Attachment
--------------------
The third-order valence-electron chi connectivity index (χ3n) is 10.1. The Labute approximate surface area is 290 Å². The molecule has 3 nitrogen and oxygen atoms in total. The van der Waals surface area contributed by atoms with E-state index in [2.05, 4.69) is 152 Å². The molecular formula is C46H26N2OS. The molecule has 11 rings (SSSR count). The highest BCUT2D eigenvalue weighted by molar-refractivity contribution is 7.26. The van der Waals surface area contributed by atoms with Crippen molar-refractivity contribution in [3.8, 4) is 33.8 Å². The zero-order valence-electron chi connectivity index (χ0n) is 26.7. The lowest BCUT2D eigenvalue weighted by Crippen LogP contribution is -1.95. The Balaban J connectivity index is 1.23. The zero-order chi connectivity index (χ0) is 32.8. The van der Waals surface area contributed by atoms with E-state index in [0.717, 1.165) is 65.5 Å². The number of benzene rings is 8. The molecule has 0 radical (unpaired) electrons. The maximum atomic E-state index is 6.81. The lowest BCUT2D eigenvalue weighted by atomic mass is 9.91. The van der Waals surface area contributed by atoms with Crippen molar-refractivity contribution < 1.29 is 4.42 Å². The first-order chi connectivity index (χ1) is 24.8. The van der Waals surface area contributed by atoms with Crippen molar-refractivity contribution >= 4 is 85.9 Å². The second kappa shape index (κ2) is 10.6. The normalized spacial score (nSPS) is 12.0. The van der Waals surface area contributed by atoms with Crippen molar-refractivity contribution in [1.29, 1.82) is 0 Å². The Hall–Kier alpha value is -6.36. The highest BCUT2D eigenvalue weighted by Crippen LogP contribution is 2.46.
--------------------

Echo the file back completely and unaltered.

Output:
The third-order valence-electron chi connectivity index (χ3n) is 10.1. The Labute approximate surface area is 290 Å². The molecule has 3 nitrogen and oxygen atoms in total. The van der Waals surface area contributed by atoms with E-state index in [2.05, 4.69) is 152 Å². The molecular formula is C46H26N2OS. The molecule has 11 rings (SSSR count). The highest BCUT2D eigenvalue weighted by molar-refractivity contribution is 7.26. The van der Waals surface area contributed by atoms with Crippen molar-refractivity contribution in [3.8, 4) is 33.8 Å². The zero-order valence-electron chi connectivity index (χ0n) is 26.7. The lowest BCUT2D eigenvalue weighted by Crippen LogP contribution is -1.95. The Balaban J connectivity index is 1.23. The zero-order chi connectivity index (χ0) is 32.8. The van der Waals surface area contributed by atoms with E-state index in [0.717, 1.165) is 65.5 Å². The number of benzene rings is 8. The molecule has 0 radical (unpaired) electrons. The maximum atomic E-state index is 6.81. The lowest BCUT2D eigenvalue weighted by atomic mass is 9.91. The van der Waals surface area contributed by atoms with Crippen molar-refractivity contribution < 1.29 is 4.42 Å². The first-order chi connectivity index (χ1) is 24.8. The van der Waals surface area contributed by atoms with Crippen molar-refractivity contribution >= 4 is 85.9 Å². The second kappa shape index (κ2) is 10.6. The normalized spacial score (nSPS) is 12.0. The van der Waals surface area contributed by atoms with Crippen molar-refractivity contribution in [1.29, 1.82) is 0 Å². The Hall–Kier alpha value is -6.36. The highest BCUT2D eigenvalue weighted by Crippen LogP contribution is 2.46.